Investors have fretted over fears of a monetary policy mistake by the Federal Reserve, an ongoing government shutdown in Washington and potential signals the global economy may be slowing down. Wall Street is also watching developments on the trade front as China and the U.S. try to strike a deal on trade — and the clock ticks down on the two nations’ tariff cease-fire.

On the data front front, pending home sales data for November will be released at 10:00 a.m. ET.

—CNBC’s Fred Imbert and Eustance Huang contributed to this article.


Company: cnbc, Activity: cnbc, Date: 2018-12-28  Authors: matt clinch
Keywords: news, cnbc, companies, volumes, trade, washington, investors, risk, wild, volatility, treasurys, higher, wall, fall, watching, assets, data, week


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Half the world’s population tuned in to this year’s soccer World Cup

The governing body of world soccer, FIFA, revealed that around half of the world’s population watched some part of the 2018 World Cup, according to audience data. A combined 3.572 billion viewers — more than half of the global population aged four and over — tuned in to watch the month-long tournament in Russia during June and July. “These figures really do support the claim that Russia 2018 was the best World Cup ever. Numbers in that region and the Caribbean were down 13.6 percent from the 201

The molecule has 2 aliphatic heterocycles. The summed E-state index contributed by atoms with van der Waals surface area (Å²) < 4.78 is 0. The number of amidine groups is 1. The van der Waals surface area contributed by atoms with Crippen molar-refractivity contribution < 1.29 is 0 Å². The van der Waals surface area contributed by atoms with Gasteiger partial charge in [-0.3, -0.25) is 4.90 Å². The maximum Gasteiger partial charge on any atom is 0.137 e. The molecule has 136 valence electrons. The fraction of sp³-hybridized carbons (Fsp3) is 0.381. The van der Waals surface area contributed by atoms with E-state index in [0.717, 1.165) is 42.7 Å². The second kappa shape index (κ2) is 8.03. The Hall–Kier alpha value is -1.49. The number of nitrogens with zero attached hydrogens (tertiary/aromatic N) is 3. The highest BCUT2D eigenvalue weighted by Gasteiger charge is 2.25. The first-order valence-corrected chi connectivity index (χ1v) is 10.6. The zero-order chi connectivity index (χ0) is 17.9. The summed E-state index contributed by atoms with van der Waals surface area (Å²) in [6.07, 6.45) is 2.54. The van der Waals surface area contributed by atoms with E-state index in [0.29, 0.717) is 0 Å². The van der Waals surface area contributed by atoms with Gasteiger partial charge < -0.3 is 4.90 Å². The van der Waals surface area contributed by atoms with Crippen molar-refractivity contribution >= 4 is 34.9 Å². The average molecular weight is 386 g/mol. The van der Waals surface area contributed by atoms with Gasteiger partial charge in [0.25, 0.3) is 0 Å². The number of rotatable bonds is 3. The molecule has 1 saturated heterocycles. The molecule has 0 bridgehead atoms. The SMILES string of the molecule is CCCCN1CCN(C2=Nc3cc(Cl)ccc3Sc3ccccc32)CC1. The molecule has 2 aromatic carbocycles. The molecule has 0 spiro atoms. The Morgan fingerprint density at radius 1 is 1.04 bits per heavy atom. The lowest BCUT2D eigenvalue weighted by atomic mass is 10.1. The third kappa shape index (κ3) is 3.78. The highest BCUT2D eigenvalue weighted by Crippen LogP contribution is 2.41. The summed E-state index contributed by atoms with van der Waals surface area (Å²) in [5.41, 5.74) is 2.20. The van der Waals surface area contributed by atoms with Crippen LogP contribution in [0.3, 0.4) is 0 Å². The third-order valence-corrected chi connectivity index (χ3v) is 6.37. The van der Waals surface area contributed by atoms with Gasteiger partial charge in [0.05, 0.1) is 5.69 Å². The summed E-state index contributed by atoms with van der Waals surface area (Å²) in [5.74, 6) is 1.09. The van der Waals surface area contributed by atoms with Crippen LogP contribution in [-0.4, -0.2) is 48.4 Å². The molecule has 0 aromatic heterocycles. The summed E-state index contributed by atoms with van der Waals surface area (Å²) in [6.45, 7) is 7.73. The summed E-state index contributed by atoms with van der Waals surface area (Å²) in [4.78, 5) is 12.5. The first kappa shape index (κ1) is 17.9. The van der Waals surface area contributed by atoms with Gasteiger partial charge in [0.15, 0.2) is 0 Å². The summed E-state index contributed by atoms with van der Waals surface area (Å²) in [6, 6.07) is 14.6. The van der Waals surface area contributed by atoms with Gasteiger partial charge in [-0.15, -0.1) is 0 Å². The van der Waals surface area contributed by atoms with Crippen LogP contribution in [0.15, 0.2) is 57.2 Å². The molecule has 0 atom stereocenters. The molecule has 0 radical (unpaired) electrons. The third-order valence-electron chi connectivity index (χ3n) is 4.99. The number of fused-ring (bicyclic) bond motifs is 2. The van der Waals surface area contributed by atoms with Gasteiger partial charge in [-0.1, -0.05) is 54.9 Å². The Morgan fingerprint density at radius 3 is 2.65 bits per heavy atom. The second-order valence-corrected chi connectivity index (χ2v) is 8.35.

The governing body of world soccer, FIFA, revealed that around half of the world’s population watched some part of the 2018 World Cup, according to audience data. A combined 3.572 billion viewers — more than half of the global population aged four and over — tuned in to watch the month-long tournament in Russia during June and July. “These figures really do support the claim that Russia 2018 was the best World Cup ever. Numbers in that region and the Caribbean were down 13.6 percent from the 201
Half the world’s population tuned in to this year’s soccer World Cup Cached Page below :
Company: cnbc, Activity: cnbc, Date: 2018-12-21  Authors: adam reed, bruno levesque, getty images
Keywords: news, cnbc, companies, watched, world, watching, worlds, million, cup, billion, soccer, viewers, coverage, tuned, audience, global, half, population


Half the world's population tuned in to this year's soccer World Cup